Prop 1 of 2014 cover
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In late July I found myself under fire from the Brighton Area Tea Party. They had requested a speaker to address concerns about Proposal 1, a question on the Aug. 5 primary ballot to eliminate the state’s personal property tax. I had written a study analyzing its impacts and the proposal was remarkably positive. Yet the group’s members expressed doubt that this would result in a tax cut and asked pointed questions about the proposal’s mechanics.

Their skepticism was well-earned. This was a complex proposal on a relatively arcane tax, which gets levied on the value of business equipment. Unless you are a business owner or manager the proposal would not directly impact you.

And it was strange. There has not been a general ballot question on a primary ballot in recent history and people thought that such an odd tax question would naturally amount to a subtle tax increase. One of the general beliefs about tax increases is that government managers want them when turnout is lower, like in a primary election.

On top of that, it shuffled around the Use tax — a complement to the Sales tax — between the state and local governments, and it was possible that this could set the state up for future tax increases.

But in researching the subject, we found that the proposal provided three new and broad exemptions to the state’s personal property tax and replaced that revenue without digging deeper into taxpayer pockets. While complex, it was clean of the special favoritism that has riddled the state’s tax code in the past. And by replacing lost revenue for municipalities and schools with a chunk of state taxes, it kept the local governments that received much of the personal property tax revenue from fighting the system.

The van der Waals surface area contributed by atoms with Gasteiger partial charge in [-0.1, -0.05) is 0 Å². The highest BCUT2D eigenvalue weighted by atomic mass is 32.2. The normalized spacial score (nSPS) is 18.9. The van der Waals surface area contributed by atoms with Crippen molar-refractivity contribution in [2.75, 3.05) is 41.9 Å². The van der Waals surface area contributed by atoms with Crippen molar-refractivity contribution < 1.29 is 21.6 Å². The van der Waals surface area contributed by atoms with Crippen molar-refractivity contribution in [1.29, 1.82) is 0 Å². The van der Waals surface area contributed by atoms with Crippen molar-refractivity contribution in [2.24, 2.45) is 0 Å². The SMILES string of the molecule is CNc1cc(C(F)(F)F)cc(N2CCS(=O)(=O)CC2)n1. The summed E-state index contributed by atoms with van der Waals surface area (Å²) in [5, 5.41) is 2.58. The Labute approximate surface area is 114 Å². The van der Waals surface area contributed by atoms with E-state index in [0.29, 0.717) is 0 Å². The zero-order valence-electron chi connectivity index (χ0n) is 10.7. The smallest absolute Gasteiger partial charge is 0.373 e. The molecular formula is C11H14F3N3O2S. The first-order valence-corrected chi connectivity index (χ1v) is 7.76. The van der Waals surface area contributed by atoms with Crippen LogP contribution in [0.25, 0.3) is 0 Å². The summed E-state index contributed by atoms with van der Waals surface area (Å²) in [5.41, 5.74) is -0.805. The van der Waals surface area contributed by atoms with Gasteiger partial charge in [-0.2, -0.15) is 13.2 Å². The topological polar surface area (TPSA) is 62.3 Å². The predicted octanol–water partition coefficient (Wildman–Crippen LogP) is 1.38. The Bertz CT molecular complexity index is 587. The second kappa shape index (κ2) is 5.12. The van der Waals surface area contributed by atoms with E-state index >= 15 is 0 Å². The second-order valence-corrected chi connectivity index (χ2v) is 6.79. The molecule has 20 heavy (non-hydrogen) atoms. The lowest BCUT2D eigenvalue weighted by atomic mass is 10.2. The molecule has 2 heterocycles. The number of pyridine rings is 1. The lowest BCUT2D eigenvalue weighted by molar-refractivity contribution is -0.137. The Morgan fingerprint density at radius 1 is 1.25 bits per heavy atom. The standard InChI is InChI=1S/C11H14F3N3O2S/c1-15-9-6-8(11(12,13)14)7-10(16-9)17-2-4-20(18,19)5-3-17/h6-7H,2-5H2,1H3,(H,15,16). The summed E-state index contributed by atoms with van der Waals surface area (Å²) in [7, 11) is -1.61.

We had an interesting role in informing the public about how the proposal worked. There were ads supporting it but they only focused on the positive aspects without explaining the mechanics.

This required traveling to groups that were interested in hearing about it, including the tea party group in Brighton. The Plymouth-based Rattle With Us coalition and the Emmet County Republican Women seemed happy just to have someone explain what was in the bills. (I was pleased that my grandparents were able to attend the latter presentation.)

I did radio interviews in Lansing, Battle Creek and northern Michigan, and even made my first appearance on 103 Country with Steve Coston.

The Associated Press included some of my findings in its pre-election report on the proposal, which ran in several newspapers statewide.

I was away at a conference on Election Day. My father texted me the preliminary results that night and colleagues shared the 69-31 passage the following day.